Tag Archives: falling sales in fruit and veg

Fruit and veg sales out the window in a crisis reveal statistics

30 Jan

don't expect to see another promo for Macdonalds on this blog anytime soon!!

Newly released figures from DEFRA state that fruit and veg sales are in sharp decline in the UK. Depressing but not surprising. Fruit and veg are simply much more expensive than a £1 burger from Maccas.  But is price alone the cause of such a drop in consumption?  I don’t think so.  Tescos (and the other retailers) drove a 30% price reduction in fruits and vegs  over the last 3 months, Department of Health has spent £75m in 3 years on the change-4-life 5-a-day campaign and still we ate less.

One reason could be the enormous advertising budgets of fast foods and sweets manufacturers, estimated here on DEFRA at £375m a year.  It’s easy to blame price or big food manufacturers for a veggie sales decline but fundamentally I believe our decisions to eat what we eat, when we eat it, are never rational.  My theory is that while price (perception) is important, we humans can only worry about one thing at a time.  And when the health of our finances is in deep doodoo, we let personal nutrition go to hell. ‘Give me comforting, easy to prepare, and cheap food, now!  I’m busy surviving the crisis!’

Fruits and veg are a hassle to prepare, difficult to eat ‘on-the-go’ and to most people, not instantly comforting.  They are seen a personal indulgence of time AND money and add mixed messages about their impact, they are barely worth the trouble. Nutrition is an abstract long term investment for hippies, sadly not an everyday essential for the masses.  One day…

Parliament are debating the issue as we speak.  I’ll keep you posted.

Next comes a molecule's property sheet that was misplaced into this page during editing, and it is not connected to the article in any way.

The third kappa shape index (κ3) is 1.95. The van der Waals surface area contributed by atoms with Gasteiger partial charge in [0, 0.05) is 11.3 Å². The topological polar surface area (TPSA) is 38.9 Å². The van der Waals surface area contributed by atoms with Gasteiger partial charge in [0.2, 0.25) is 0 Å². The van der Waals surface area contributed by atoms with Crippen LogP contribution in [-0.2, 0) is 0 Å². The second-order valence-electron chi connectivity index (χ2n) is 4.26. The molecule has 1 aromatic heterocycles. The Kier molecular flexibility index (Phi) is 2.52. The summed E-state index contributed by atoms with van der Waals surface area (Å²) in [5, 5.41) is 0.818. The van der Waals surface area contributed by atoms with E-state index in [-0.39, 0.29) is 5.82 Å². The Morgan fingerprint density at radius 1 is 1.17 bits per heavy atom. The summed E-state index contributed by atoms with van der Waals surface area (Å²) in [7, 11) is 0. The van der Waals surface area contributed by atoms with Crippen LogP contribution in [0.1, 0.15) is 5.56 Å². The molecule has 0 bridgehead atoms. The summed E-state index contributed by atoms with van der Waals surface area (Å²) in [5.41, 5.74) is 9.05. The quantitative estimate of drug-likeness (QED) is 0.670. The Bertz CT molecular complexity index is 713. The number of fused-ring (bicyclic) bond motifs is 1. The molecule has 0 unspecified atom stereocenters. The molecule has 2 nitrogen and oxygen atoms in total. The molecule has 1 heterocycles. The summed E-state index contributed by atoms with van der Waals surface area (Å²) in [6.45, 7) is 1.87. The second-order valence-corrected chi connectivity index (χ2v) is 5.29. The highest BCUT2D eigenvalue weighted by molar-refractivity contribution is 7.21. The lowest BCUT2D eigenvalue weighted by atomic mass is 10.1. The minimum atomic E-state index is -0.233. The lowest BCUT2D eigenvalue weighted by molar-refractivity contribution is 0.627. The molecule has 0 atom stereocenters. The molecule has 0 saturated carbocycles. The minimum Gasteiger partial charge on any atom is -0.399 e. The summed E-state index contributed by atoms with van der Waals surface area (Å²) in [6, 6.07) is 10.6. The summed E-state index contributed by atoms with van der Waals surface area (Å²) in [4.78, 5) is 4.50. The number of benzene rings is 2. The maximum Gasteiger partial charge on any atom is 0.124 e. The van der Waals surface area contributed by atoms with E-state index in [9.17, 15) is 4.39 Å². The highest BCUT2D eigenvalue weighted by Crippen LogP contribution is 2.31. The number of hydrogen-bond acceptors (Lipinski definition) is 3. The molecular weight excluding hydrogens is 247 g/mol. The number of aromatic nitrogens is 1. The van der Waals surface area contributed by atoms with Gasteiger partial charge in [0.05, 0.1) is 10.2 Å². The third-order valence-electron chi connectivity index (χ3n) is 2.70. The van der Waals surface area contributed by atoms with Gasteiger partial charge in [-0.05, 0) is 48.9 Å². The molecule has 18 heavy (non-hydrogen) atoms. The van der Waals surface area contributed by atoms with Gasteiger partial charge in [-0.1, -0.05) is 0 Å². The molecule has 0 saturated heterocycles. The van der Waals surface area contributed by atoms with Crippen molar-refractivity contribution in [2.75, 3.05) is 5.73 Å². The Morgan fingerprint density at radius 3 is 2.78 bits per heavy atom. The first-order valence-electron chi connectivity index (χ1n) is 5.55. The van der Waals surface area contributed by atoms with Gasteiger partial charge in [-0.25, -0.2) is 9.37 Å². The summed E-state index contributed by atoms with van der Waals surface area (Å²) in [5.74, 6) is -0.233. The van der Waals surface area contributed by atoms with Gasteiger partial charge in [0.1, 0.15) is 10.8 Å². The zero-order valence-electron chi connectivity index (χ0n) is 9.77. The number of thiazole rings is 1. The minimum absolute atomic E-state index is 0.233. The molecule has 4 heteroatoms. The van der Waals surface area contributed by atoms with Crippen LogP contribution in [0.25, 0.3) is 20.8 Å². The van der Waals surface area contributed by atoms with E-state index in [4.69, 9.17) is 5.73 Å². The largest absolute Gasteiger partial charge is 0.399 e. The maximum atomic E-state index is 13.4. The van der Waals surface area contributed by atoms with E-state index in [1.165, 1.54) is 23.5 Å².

Here’s the article in The Grocer here:

Fruit and veg consumption has continued to fall in the UK, with Brits buying 0.9% less in 2010 than they did the previous year.

Purchases of fruit and veg were 7.5% lower in 2010 than in 2007, new figures from Defra show, and down 8.7% on 2006 levels.

Poor households have cut back the most, with those in the lowest income bracket buying almost a third (30%) less fruit and veg in 2010 than in 2006.

Fruit bore the brunt of the cut, purchases falling by 11.6% between 2007 and 2010, while vegetable sales slipped by less than 3%. But fresh green vegetables also saw significant reductions, with purchases down 4.5% on 2009 and 15% on 2007.

Last week, The Grocer reported that the UK was near the bottom of the pile in a comparative survey of fruit and veg consumption across the European Union.

Nigel Jenney of the Fresh Produce Consortium said it was disappointing to see further confirmation that the UK was not meeting minimum recommendations for a healthy diet.

“The FPC is pressing government to support the industry by doing more to promote fresh produce as the ultimate value-for-money convenience food,” he said.